The Rainbow Bridge in the Desert

I saw a rainbow bridge in the desert while walking section C of the Pacific Crest Trail in July. It crossed a stream far below the trail which ran near the top of the deep canyon. Could it be a mirage? My dehydrated and sun-baked brain was telling me what I was seeing was real, but could I trust myself that it was true?

Mirage or reality?

The past few days of hiking had been brutal. There must have been a good reason that I was the only backpacker on the trail for 90 miles. The water report that I had which was updated in June told of creeks still running, but by the time I was hiking in July, almost all of them were bone dry.

PCT trail sign on Section C
A drier than normal year on the trail

It was hot….REALLY HOT! The heat in the Western USA the past few weeks was the headline on the nightly news. I needed water and I needed shade. I had seen traces of water in the bottom of the canyon far below for miles. It was the first real stream I had seen in more than 40 miles of hiking. There is nothing more frustrating and annoying than being in sight of what you most need, but with no way to get there. The trail cut into the side of the canyon way too far above the only stream in the desert for one to safely descend to it. Deep Creek wasn’t all that deep, but the canyon it ran through certainly was….

water far below the trail, which you can see cut into the side of the mountain
How to safely descend?

The trail switch-backed several times as it descended deeper into the gorge. The mirage of the rainbow bridge came closer and closer. Finally, I was at the edge of the canyon, with the bridge in front of me. Time to take a step. If it was real, it would hold me up. If I was dreaming, I would fall through the air to the rocks below. If the fall didn’t injure me too badly, maybe I could crawl to the little creek that flowed under the middle of the bridge.

Taking the first step to see if it was really real!

I didn’t fall. The bridge was not a mirage. It was reality. A thought flashed through my mind. I heard the voice of my dead grandfather. He whispered in my ear something he told me more than 50 years ago on the Wye River in the Eastern Shore of Maryland. “Don’t leave a good fishing hole to go find more fish.” My eyebrows raised. Then, as if he was concerned that my sun-baked brain didn’t process what he had just said, he whispered it again. Then, I got it! This place had all of things I needed. Time to stop, relax, enjoy it and cherish it. No need to travel on at the moment. Now, to climb down just a little bit to reach the shade of a cottonwood tree and get out of this sun!


I dipped my water bottle into the stream and then put some water purification tablets into the bottle. It would be drinkable in 20 minutes. Then, I rolled out my sleeping pad onto the soft sand and laid down to rest. Even though it was several degrees cooler in the shade, it was still hot. I took off my shoes and put on my crocs, took off my filthy shorts, and strolled across the sandbar to the water’s edge. The water was cool and refreshing!

Some small fish scampered away from the water’s edge and headed out to a deep pool. Sorry guys, but that pool has my name on it! I squatted down until the water was covering my whole body up to my neck. Then, I took this picture of the rainbow bridge.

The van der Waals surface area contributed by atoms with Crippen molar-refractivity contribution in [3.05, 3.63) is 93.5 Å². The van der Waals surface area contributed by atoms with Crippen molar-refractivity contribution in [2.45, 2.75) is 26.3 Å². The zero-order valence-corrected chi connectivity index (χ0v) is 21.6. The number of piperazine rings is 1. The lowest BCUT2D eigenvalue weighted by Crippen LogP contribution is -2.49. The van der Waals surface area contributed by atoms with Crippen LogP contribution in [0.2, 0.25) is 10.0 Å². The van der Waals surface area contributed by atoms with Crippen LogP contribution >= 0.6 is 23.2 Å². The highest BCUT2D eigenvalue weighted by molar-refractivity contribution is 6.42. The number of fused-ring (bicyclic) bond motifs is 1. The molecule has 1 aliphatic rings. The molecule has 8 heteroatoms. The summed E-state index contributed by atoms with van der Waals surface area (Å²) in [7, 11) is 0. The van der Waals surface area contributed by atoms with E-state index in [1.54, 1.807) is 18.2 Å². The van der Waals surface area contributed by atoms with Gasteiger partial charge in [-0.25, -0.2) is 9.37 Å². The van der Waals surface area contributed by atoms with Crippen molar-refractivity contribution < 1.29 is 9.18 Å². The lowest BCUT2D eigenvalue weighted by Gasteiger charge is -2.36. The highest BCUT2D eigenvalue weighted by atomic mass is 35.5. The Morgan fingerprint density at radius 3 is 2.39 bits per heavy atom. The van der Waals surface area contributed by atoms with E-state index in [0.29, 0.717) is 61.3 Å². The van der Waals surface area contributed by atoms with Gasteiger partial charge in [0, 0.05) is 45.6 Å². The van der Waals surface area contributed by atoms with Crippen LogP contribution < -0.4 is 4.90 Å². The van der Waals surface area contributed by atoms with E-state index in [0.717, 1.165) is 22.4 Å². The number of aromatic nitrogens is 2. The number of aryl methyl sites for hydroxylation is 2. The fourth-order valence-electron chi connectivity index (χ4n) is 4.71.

View of the bridge from a pool in Deep Creek

The past few days of suffering melted away in the coolness of the stream. I had forgotten what it felt like to be cold. Although the feeling was welcome, I didn’t want to trade hyperthermia for hypothermia, so I quickly exited the stream and went back into the shade to lay down. The wet, nylon shirt that I was wearing kept me cool until all of the water had evaporated in the dry desert air. As soon as I started feeling hot again, it was time to take another dip. Wash, Rinse, Dry, Repeat……I must have completed this cycle a dozen times while I squandered the rest of the day there!

Idyllic spot below the Rainbow Bridge
Those poor little fish!

It must have been the umpteenth time that I walked out to take another dip, that I saw an osprey perched on the Rainbow Bridge. I went back to get my camera. I kept shooting pictures as I eased slowly closer. He never did get spooked, but we did have a stare off. Neither of us blinked, but I did see him shake his head. He was probably wondering what a backpacker was doing here so late into the summer!

Osprey on the Rainbow bridge
Osprey close up

As the sun lowered in the sky and the afternoon heat abated, I thought to pack up and continue on the hike. After all, my destination of Cajon Pass was still a few days hike away. I scrambled back up onto the trail, crossed the bridge and took a couple more pictures to remember this special place.

Crossing over the Rainbow Bridge
Looking upstream from the bridge
One last glimpse back

Had I known what was to lay ahead of me on the trail in the coming days, I would have stayed the night under the rainbow bridge. I shouldn’t have ever left it. But that is a story for another day. The moral of this story is that whenever you come upon a beautiful bridge in your life, don’t be in a hurry to cross it!

And, for goodness sake, don’t backpack the California desert in July!

6 thoughts on “The Rainbow Bridge in the Desert

  1. Basic principles in addition to not hiking in California in July include never eat at a place called Moms and never play cards with a guy named Doc.


  2. I thought about you during the worst of the heat and really hoped you were not down there. I’m so glad you posted, it tells me you survived your perilous journey… or this whole post is a mirage.


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